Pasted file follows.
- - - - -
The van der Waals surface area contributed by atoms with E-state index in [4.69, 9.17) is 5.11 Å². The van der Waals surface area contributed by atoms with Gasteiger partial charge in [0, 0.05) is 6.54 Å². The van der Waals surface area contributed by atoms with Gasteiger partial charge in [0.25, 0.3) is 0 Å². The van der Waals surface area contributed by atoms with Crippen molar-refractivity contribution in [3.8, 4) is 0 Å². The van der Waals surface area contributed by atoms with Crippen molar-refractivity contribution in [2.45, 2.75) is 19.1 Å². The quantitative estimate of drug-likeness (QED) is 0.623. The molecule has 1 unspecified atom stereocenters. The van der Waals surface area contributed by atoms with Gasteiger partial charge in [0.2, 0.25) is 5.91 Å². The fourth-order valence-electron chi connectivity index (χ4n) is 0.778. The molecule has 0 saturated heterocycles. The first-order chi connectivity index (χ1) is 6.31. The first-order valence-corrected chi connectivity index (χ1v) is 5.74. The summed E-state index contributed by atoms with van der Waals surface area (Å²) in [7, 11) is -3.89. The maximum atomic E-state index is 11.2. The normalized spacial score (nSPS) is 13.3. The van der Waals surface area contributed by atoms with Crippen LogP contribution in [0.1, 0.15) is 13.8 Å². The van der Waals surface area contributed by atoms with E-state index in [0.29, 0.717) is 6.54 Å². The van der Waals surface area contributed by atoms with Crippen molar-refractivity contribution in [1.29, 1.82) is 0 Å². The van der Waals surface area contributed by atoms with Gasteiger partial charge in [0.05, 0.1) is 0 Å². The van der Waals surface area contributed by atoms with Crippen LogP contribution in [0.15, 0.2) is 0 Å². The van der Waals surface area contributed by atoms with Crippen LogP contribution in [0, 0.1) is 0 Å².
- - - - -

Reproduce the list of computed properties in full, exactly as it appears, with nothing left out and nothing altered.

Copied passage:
The van der Waals surface area contributed by atoms with E-state index in [4.69, 9.17) is 5.11 Å². The van der Waals surface area contributed by atoms with Gasteiger partial charge in [0, 0.05) is 6.54 Å². The van der Waals surface area contributed by atoms with Gasteiger partial charge in [0.25, 0.3) is 0 Å². The van der Waals surface area contributed by atoms with Crippen molar-refractivity contribution in [3.8, 4) is 0 Å². The van der Waals surface area contributed by atoms with Crippen molar-refractivity contribution in [2.45, 2.75) is 19.1 Å². The quantitative estimate of drug-likeness (QED) is 0.623. The molecule has 1 unspecified atom stereocenters. The van der Waals surface area contributed by atoms with Gasteiger partial charge in [0.2, 0.25) is 5.91 Å². The fourth-order valence-electron chi connectivity index (χ4n) is 0.778. The molecule has 0 saturated heterocycles. The first-order chi connectivity index (χ1) is 6.31. The first-order valence-corrected chi connectivity index (χ1v) is 5.74. The summed E-state index contributed by atoms with van der Waals surface area (Å²) in [7, 11) is -3.89. The maximum atomic E-state index is 11.2. The normalized spacial score (nSPS) is 13.3. The van der Waals surface area contributed by atoms with Crippen LogP contribution in [0.1, 0.15) is 13.8 Å². The van der Waals surface area contributed by atoms with E-state index in [0.29, 0.717) is 6.54 Å². The van der Waals surface area contributed by atoms with Crippen molar-refractivity contribution in [1.29, 1.82) is 0 Å². The van der Waals surface area contributed by atoms with Gasteiger partial charge in [0.05, 0.1) is 0 Å². The van der Waals surface area contributed by atoms with Crippen LogP contribution in [0.15, 0.2) is 0 Å². The van der Waals surface area contributed by atoms with Crippen LogP contribution in [0, 0.1) is 0 Å².